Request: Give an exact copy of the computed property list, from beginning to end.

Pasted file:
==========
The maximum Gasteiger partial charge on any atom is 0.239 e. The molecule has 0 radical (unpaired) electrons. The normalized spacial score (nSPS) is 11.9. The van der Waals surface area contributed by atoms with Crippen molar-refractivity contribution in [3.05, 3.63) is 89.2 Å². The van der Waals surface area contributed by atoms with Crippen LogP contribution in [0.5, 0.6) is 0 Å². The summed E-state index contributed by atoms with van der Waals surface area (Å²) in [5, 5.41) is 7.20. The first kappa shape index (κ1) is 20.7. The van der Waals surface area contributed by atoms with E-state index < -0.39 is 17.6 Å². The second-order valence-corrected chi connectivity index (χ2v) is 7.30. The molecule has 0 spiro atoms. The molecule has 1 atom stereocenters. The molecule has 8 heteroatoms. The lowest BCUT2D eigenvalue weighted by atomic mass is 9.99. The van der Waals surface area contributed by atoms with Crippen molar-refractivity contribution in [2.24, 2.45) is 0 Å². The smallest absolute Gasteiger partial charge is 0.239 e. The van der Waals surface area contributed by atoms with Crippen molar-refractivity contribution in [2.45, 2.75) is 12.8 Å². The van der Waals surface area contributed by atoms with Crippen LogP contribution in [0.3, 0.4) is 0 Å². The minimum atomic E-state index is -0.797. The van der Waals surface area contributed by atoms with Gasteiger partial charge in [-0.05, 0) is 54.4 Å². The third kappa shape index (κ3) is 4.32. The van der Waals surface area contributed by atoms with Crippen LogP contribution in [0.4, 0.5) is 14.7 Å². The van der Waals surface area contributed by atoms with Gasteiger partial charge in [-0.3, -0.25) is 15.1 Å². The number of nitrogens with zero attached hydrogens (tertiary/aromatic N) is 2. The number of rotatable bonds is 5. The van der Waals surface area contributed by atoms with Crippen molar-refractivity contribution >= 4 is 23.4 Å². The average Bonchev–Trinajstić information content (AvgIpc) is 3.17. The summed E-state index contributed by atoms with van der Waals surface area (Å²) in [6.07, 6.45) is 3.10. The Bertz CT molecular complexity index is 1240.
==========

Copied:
The maximum Gasteiger partial charge on any atom is 0.239 e. The molecule has 0 radical (unpaired) electrons. The normalized spacial score (nSPS) is 11.9. The van der Waals surface area contributed by atoms with Crippen molar-refractivity contribution in [3.05, 3.63) is 89.2 Å². The van der Waals surface area contributed by atoms with Crippen LogP contribution in [0.5, 0.6) is 0 Å². The summed E-state index contributed by atoms with van der Waals surface area (Å²) in [5, 5.41) is 7.20. The first kappa shape index (κ1) is 20.7. The van der Waals surface area contributed by atoms with E-state index < -0.39 is 17.6 Å². The second-order valence-corrected chi connectivity index (χ2v) is 7.30. The molecule has 0 spiro atoms. The molecule has 1 atom stereocenters. The molecule has 8 heteroatoms. The lowest BCUT2D eigenvalue weighted by atomic mass is 9.99. The van der Waals surface area contributed by atoms with Crippen molar-refractivity contribution in [2.24, 2.45) is 0 Å². The smallest absolute Gasteiger partial charge is 0.239 e. The van der Waals surface area contributed by atoms with Crippen molar-refractivity contribution in [2.45, 2.75) is 12.8 Å². The van der Waals surface area contributed by atoms with Crippen LogP contribution in [0.3, 0.4) is 0 Å². The minimum atomic E-state index is -0.797. The van der Waals surface area contributed by atoms with Gasteiger partial charge in [-0.05, 0) is 54.4 Å². The third kappa shape index (κ3) is 4.32. The van der Waals surface area contributed by atoms with Crippen LogP contribution in [0.4, 0.5) is 14.7 Å². The van der Waals surface area contributed by atoms with Gasteiger partial charge in [-0.3, -0.25) is 15.1 Å². The number of nitrogens with zero attached hydrogens (tertiary/aromatic N) is 2. The number of rotatable bonds is 5. The van der Waals surface area contributed by atoms with Crippen molar-refractivity contribution >= 4 is 23.4 Å². The average Bonchev–Trinajstić information content (AvgIpc) is 3.17. The summed E-state index contributed by atoms with van der Waals surface area (Å²) in [6.07, 6.45) is 3.10. The Bertz CT molecular complexity index is 1240.